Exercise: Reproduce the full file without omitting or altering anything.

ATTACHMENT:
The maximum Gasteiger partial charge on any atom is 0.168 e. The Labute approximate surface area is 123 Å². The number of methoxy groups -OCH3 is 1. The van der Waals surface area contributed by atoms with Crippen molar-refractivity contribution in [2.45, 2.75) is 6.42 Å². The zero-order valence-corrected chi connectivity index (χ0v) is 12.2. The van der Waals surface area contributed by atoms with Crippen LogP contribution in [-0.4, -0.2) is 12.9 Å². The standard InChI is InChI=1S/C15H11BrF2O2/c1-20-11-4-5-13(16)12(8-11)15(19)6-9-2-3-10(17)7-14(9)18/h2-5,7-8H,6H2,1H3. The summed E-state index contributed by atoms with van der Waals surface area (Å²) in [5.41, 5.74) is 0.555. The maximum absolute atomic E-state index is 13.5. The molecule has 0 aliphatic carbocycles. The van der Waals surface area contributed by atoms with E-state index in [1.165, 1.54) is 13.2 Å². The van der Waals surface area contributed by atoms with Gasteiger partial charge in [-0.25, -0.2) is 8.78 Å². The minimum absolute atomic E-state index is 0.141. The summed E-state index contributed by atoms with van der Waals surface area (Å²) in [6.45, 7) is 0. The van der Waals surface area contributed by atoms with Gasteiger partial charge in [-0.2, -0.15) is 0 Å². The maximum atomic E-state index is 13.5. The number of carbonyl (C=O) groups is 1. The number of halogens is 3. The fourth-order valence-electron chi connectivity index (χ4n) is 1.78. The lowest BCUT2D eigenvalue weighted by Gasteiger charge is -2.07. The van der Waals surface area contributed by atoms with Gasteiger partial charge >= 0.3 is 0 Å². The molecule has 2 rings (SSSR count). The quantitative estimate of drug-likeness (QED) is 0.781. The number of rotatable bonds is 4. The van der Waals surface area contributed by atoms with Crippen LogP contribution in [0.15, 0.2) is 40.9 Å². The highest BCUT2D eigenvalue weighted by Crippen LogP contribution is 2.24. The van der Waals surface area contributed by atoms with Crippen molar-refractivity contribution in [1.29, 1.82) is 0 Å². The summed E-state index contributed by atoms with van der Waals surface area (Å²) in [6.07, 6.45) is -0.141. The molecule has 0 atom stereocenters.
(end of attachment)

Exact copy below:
The maximum Gasteiger partial charge on any atom is 0.168 e. The Labute approximate surface area is 123 Å². The number of methoxy groups -OCH3 is 1. The van der Waals surface area contributed by atoms with Crippen molar-refractivity contribution in [2.45, 2.75) is 6.42 Å². The zero-order valence-corrected chi connectivity index (χ0v) is 12.2. The van der Waals surface area contributed by atoms with Crippen LogP contribution in [-0.4, -0.2) is 12.9 Å². The standard InChI is InChI=1S/C15H11BrF2O2/c1-20-11-4-5-13(16)12(8-11)15(19)6-9-2-3-10(17)7-14(9)18/h2-5,7-8H,6H2,1H3. The summed E-state index contributed by atoms with van der Waals surface area (Å²) in [5.41, 5.74) is 0.555. The maximum absolute atomic E-state index is 13.5. The molecule has 0 aliphatic carbocycles. The van der Waals surface area contributed by atoms with E-state index in [1.165, 1.54) is 13.2 Å². The van der Waals surface area contributed by atoms with Gasteiger partial charge in [-0.25, -0.2) is 8.78 Å². The minimum absolute atomic E-state index is 0.141. The summed E-state index contributed by atoms with van der Waals surface area (Å²) in [6.45, 7) is 0. The van der Waals surface area contributed by atoms with Gasteiger partial charge in [-0.2, -0.15) is 0 Å². The maximum atomic E-state index is 13.5. The number of carbonyl (C=O) groups is 1. The number of halogens is 3. The fourth-order valence-electron chi connectivity index (χ4n) is 1.78. The lowest BCUT2D eigenvalue weighted by Gasteiger charge is -2.07. The van der Waals surface area contributed by atoms with Gasteiger partial charge >= 0.3 is 0 Å². The molecule has 2 rings (SSSR count). The quantitative estimate of drug-likeness (QED) is 0.781. The number of rotatable bonds is 4. The van der Waals surface area contributed by atoms with Crippen LogP contribution in [0.15, 0.2) is 40.9 Å². The highest BCUT2D eigenvalue weighted by Crippen LogP contribution is 2.24. The van der Waals surface area contributed by atoms with Crippen molar-refractivity contribution in [1.29, 1.82) is 0 Å². The summed E-state index contributed by atoms with van der Waals surface area (Å²) in [6.07, 6.45) is -0.141. The molecule has 0 atom stereocenters.